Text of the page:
This week’s word in the Top 6 Words series is “rock.” Immediately what comes to mind are the six “Rocky” movies, but we can be much more exact than that.
My favorite movies with the word “rock” in the title follow the jump, but try thinking up some “rock” titles on your own before peeking. Chime in with your own list in the comments section.
I was surprised how many good choices there are for this one. The first title I thought of was Jailhouse Rock, and I just assumed that was good enough to make the cut. But then I came up with six better ones. Four of my top six are not just good movies but largely unheralded good movies, so it’s nice to have the opportunity to talk about them.
6. Red Rock West (1992)
John Dahl is not a well-known director, but perhaps he should be. His most famous (but probably weakest) film is Rounders (1998), my favorite is the Hitchcockian thriller Joy Ride (2001), and he made a strong war film in The Great Raid (2005). His earliest films are neo-noirs: Kill Me Again (1989), Red Rock West (1992), and The Last Seduction (1994). All three are fine examples of the genre. They tell convoluted suspense stories of crime and intrigue but are really about the passions and obsessions that torment us and drive us to desperation.
5. The Rock (1996)
This makes the second Nicolas Cage flick in a row.
Regular listeners will know of my passionate dislike of Michael Bay films, but I still have to give him credit when he gets one right. His best movie to date is The Rock, which does suffer from the usual action flick implausibilities and minor plot holes but is just too much fun for them to be overly bothersome. Tension and adrenaline is cranked to the max almost from the start. The three leads, Sean Connery, Nicholas Cage, and Ed Harris are a sheer delight to watch and miraculously make their characters dynamic and full-fledged even though the action seldom slows down (and never for very long).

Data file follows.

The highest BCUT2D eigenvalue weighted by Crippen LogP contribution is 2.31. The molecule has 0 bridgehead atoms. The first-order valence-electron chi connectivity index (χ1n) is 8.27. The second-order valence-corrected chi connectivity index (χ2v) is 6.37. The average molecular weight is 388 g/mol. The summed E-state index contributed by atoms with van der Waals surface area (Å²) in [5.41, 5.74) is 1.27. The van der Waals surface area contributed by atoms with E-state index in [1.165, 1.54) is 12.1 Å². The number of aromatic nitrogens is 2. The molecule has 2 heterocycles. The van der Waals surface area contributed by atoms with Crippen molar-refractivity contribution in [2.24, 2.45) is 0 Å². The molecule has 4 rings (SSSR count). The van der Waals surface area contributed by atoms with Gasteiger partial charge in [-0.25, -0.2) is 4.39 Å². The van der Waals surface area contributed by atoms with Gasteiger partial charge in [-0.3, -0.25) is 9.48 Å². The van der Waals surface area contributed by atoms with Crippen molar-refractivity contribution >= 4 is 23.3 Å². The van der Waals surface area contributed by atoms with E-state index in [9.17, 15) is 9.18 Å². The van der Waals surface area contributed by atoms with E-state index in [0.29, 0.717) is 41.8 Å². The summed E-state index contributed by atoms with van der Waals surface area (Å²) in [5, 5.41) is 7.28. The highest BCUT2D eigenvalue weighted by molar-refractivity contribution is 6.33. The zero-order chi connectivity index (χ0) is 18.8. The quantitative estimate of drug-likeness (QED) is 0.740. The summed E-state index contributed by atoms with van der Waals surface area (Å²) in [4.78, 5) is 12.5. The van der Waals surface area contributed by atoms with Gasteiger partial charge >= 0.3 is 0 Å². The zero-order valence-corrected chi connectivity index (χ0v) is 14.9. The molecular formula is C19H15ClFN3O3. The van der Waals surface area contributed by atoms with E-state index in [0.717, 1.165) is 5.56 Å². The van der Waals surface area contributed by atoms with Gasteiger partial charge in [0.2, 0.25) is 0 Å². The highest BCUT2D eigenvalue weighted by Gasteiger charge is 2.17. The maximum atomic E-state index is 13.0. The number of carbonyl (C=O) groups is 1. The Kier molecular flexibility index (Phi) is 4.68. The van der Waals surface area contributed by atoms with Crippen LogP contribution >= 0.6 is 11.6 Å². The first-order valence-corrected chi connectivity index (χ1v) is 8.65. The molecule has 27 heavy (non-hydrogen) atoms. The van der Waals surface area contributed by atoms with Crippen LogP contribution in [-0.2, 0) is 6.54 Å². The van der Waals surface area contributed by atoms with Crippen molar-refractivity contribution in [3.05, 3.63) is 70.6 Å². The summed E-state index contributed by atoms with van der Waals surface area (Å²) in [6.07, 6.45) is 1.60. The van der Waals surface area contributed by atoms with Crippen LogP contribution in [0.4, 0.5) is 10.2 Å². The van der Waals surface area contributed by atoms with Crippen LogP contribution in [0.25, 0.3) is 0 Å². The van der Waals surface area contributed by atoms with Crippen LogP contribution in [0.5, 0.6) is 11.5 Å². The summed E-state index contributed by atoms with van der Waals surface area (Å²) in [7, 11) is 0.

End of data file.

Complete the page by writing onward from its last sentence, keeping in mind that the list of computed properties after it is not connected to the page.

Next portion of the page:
The plot? Ed Harris is tired of the government failing to honor men who die in combat or on secret missions, or appropriately compensating their families; as a last resort to get the government to listen, he takes control of Alcatraz and holds a tour group hostage. Connery and Cage are hired to break in and deactivate Harris’ chemical weapons. One noteworthy flaw is Michael Bay’s quick-cut editing, which is used more for style than to complement the action on screen, and as such is an unwelcome distraction. But it’s not terrible, as it became in his later films, and does not prevent The Rock from being thoroughly riveting entertainment and a must for action film fans.
4. The School of Rock (2003)
This movie shouldn’t have been this good. I put it on my Top 6 surprisingly good movies list, because, hey, even in hindsight, who would figure a zany Jack Black comedy where he finds himself teaching music at a school funny? This is not fertile movie territory. Consider that Sister Act 2 and Kindergarten Cop are among the best movies in this vein. You see what I mean.